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Thread started 22 Oct 2014 (Wednesday) 18:54
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Fastest way to change Aperture and Shutter speed in M

 
offtheroad
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Oct 22, 2014 18:54 |  #1

I have a 5D Mark II shooting in Manual mode with AF-on button to lock in focus what is the fastes way to get to change aperture and shutter speed. In bright sun it's difficult to see the lcd screen but even then trying to use the button next to the screen to activate a certain area and then turn the large wheel, to me there's got to be a faster way?


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JeffreyG
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Oct 22, 2014 18:59 |  #2

Count the clicks. You can keep equal exposure by just counting 1-2-3-4-5-6 (two stops) as you twirl one dial and then the same six clicks with the other.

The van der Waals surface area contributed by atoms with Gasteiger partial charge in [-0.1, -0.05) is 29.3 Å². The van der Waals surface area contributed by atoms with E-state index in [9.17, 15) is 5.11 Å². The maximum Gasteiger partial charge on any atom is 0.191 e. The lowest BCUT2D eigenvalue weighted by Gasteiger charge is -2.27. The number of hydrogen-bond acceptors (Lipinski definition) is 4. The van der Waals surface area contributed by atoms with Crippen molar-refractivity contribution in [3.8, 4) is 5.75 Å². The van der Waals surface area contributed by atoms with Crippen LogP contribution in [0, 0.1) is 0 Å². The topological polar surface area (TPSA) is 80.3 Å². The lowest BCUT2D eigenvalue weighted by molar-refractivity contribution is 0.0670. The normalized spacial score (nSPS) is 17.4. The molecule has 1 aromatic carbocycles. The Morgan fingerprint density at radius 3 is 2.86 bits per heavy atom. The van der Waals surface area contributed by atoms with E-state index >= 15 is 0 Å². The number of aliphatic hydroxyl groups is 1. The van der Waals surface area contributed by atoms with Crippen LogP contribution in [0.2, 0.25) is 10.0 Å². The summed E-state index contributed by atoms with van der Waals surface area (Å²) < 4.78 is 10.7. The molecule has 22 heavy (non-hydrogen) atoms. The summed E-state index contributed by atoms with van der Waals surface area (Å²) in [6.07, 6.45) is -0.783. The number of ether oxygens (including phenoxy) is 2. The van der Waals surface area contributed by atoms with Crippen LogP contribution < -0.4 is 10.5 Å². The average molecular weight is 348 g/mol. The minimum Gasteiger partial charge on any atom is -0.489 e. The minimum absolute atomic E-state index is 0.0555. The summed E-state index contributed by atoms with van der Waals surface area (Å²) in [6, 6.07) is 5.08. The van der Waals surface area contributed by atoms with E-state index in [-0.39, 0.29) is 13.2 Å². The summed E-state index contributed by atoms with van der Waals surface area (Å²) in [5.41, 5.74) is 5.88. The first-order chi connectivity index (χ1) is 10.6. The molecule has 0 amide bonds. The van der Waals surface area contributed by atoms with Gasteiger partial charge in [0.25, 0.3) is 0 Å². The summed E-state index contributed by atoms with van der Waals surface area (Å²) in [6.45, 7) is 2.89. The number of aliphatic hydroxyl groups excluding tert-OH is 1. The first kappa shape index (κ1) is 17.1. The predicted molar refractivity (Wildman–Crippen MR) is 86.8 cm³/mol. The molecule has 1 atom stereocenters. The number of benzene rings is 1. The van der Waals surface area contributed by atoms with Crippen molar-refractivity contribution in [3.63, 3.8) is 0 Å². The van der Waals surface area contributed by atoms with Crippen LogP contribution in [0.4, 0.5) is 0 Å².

Or you change exposure by just counting clicks on one dial. You should not need to check the top or back screens.


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offtheroad
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Oct 22, 2014 19:23 |  #3

thanks for the fast reply but what I mean first you need to hilight the shutter speed window or aperture window then turn the dial. What I'm haveing a problem with is the first step just getting to that window.


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Dan ­ Marchant
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Oct 22, 2014 19:29 |  #4

You are using the on-screen menu - that is slow. Just look through the viewfinder and turn the dials. Alternatively, you can look at the top LCD.


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JeffreyG
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Oct 22, 2014 19:39 |  #5